“I am the last of the Avalonians,” said Dion Fortune, before she died soon after World War Two. In Patrick Benham’s book The Avalonians, she is indeed the last on his list. After that, and for the next twenty years, the Avalonian side of Glastonbury went quiet.
Then peace, love and flower power burst upon the world. Hippies embraced Glastonbury as a place that heaven had made just for them. They loved its Tor, Arthurian tales, red and white springs, ley-lines, mystical Christianity, faery legends, and the idea that the veil between the worlds was thinner here.
How the local townsfolk hated them! They stuck signs on their shop and café doors saying ‘No Hippies’ or ‘Hippies Use Side Door’. Maybe because they felt so unwelcome, after a while many of the hippies decided to become ‘travellers’.
Trying to go beyond conventional society, they took to living in beat-up old vans, often painted with things like flowers, rainbows and magic mushrooms. The problem was when their convoys found a place to park, they tended to take root – to the huge annoyance of the people living nearby.
As a result, a state of war erupted between travellers and local authorities, growing increasingly confrontational on both sides. The climax was in 1985 with the infamous Battle of the Beanfield, when police brutality towards the travellers shocked everyone.
(Ref ‘Free State’ by Bruce Garrard).
Around that time, New Age thinking was catching on. Like the hippies, New Agers wanted to create a kinder and more spiritually centred world. However, they mostly didn’t try to either escape from or attack the establishment.They believed in inner change as the best way to create outer change.
“By the mid-1980s Glastonbury was home to about 500 New Agers,” said Barry Taylor, who came here in 1985. About half of them were travellers tired of travelling, and the other half were followers of various esoteric and channelled teachings.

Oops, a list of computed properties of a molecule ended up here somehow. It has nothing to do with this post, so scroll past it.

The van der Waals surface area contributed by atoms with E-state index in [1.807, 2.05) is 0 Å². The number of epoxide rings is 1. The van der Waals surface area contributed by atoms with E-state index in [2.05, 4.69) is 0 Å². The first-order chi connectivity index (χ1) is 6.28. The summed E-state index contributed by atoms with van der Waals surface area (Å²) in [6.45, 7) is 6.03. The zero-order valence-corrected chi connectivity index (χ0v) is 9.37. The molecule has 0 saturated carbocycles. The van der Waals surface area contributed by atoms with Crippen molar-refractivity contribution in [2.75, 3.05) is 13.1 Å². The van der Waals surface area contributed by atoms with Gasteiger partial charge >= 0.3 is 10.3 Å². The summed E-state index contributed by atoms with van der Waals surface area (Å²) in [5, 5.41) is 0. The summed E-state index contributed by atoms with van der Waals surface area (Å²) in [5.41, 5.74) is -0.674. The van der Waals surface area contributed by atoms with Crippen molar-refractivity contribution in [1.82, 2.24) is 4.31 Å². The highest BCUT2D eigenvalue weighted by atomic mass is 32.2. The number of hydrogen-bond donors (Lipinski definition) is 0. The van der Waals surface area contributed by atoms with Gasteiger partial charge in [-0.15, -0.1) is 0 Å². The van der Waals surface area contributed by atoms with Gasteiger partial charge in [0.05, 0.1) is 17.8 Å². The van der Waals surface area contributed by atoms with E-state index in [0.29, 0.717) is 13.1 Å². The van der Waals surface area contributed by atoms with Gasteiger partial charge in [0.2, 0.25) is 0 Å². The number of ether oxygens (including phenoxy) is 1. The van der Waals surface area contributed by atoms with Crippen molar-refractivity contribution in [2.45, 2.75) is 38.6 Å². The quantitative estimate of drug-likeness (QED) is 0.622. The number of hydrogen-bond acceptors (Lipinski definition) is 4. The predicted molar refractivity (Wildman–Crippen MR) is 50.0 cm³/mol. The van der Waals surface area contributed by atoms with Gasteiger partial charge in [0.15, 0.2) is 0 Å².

It was a close-knit group. They all knew each other, and shared ideals about turning Glastonbury into a key spiritual centre again. Some of them felt guided by a mysterious Company of Avalon that it’s said has long kept an eye on Glastonbury from the inner planes.
So in the last third of the 20th century, Glastonbury was a place of ideals and high hopes. It was during this time that the New Avalonians I’ll be writing about made their mark.
My definition of this group is that they:
- Came after the time covered in Patrick Benham’s book ‘The Avalonians’.
- Contributed to Glastonbury and / or the Avalonian ethos.
- Lived or worked in Glastonbury, or this general area.
- Have now passed on to the other side
They don’t need to have been saints, and none of them were. Running after the higher vision, they sometimes fell into deep potholes on the spiritual path. However, even their mistakes can serve us by showing what to avoid.
As George Santayana said, “Those who fail to learn from the past are doomed to repeat it.”
In asking around and scouring my memories, I’m gathering a good list of New Avalonians. If you can think of anyone you’d like to suggest, or have any personal memories or anecdotes to share, please drop me a line.
You can add your comments here or message me via the contacts page on my website. It feels like now is the time to celebrate these people’s lives before our memories of them are lost forever.
This article was first published in Glastonbury’s Oracle Magazine.
For more articles on the New Avalonians, click on this link – the list is at the bottom of that page.
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